This entry is from Dr. McCanne's Quote of the Day, a daily health policy update on the single-payer health care reform movement. The QotD is archived on PNHP's website.
Antitrust and Healthcare
Remarks by Christine A. Varney, Assistant Attorney General, Antitrust Division, U.S. Department of Justice
American Bar Association/American Health Lawyers Association
May 24, 2010
The Patient Protection and Affordable Care Act (the Affordable Care Act), called for by the President and enacted by Congress on March 21, relies, in part, on the belief that robust competition and expanded choice will expand coverage while containing cost.
Yet, like many reforms driven by the power of competition to create consumer welfare, the success of these legislative and regulatory efforts will depend as much upon healthy competitive markets free from undue concentration and anticompetitive behavior as it will upon regulatory change. In short, enactment of the Affordable Care Act makes effective antitrust policy more important than ever.
The repeal of the antitrust exemption in the McCarran-Ferguson Act as it applies to the health insurance industry would give American families and businesses, big and small, more control over their own health care choices by promoting greater insurance competition and outlawing anticompetitive health insurance practices like price fixing, bid rigging, and market allocation that drive up costs for all Americans.
Two significant aspects of the Affordable Care Act are the establishment of new competitive marketplaces — known as Exchanges — for individuals and small employers to purchase health insurance, and the formation of Accountable Care Organizations (ACOs) and other initiatives to provide for more efficient delivery and payment of Medicare services and Medicaid pediatric services. There can be no doubt that the success of the Exchanges and the ACOs will depend, in large part, on effective competition, both among health care insurers and providers.
The ultimate goal of health care reform is to harness the power of competition, together with regulation, to expand coverage, improve quality, and control the cost of health care for all Americans. The role of antitrust is to ensure that competition is preserved and protected, so that it is there to be harnessed.
The goals of health care reform cannot be achieved if mergers between significant insurers in a particular market substantially reduce competition; nor can those goals be realized if dominant insurers use exclusionary practices to blockade entry or expansion by alternative insurers. The same is true if health care providers use supposedly quality-improving or cost-reducing measures simply to raise prices.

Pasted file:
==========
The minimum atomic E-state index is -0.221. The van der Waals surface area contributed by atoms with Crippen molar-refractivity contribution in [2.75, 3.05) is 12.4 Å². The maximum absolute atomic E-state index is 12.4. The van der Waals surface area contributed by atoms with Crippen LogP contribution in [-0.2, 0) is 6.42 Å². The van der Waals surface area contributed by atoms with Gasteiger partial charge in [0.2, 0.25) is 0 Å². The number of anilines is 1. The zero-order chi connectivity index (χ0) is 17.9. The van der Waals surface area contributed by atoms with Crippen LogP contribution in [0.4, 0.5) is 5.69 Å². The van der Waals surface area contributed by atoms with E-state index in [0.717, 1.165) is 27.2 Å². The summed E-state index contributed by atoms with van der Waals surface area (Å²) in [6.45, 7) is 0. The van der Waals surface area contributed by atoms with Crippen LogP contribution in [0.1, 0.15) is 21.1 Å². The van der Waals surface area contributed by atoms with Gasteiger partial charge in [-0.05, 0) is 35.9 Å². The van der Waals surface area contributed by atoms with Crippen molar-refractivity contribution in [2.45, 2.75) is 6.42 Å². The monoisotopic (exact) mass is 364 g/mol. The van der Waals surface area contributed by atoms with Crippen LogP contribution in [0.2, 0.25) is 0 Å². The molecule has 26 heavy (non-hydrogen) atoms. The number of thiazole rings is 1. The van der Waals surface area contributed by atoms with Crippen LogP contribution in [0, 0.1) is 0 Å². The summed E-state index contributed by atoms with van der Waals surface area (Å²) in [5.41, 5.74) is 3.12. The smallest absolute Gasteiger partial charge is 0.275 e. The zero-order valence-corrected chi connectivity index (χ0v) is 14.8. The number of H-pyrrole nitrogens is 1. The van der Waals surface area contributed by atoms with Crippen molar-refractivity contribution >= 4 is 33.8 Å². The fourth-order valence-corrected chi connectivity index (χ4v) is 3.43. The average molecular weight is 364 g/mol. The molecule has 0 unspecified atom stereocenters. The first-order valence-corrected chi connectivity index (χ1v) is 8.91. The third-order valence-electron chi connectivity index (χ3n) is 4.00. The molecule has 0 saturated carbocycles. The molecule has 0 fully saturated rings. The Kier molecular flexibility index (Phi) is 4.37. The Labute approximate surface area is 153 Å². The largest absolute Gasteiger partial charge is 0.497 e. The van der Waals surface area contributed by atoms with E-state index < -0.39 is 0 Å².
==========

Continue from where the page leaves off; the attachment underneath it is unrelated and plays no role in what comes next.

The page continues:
Over the last ten years in numerous investigations across the country, the Division has found that many providers give the best discounts only to insurers with significant market share. Thus, new entrants cannot negotiate for competitive provider discounts because they have few enrollees, and they cannot win new enrollees because they do not have competitive discounts. This situation makes it difficult for insurers to enter new geographic areas or for insurers with small enrollment to expand within existing markets.
The Division is committed to vigorously, but responsibly, scrutinizing mergers in the health care industry that appear to present a competitive concern. If we determine that our initial concerns were well founded, we will not hesitate to block the merger or to require the settlement concessions necessary to protect consumers. On the other hand, if we find that the merger may not substantially lessen competition, we will promptly close the investigation and allow the parties to try to show, through the competitive process, that better business methods can deliver more efficient medical care and medical insurance to American consumers.
II. Competition Advocacy
It is important to keep in mind that successful antitrust enforcement also includes effective competition advocacy. (Examples of DOJ competition advocacy are given for Michigan and California.)
III. Entry Project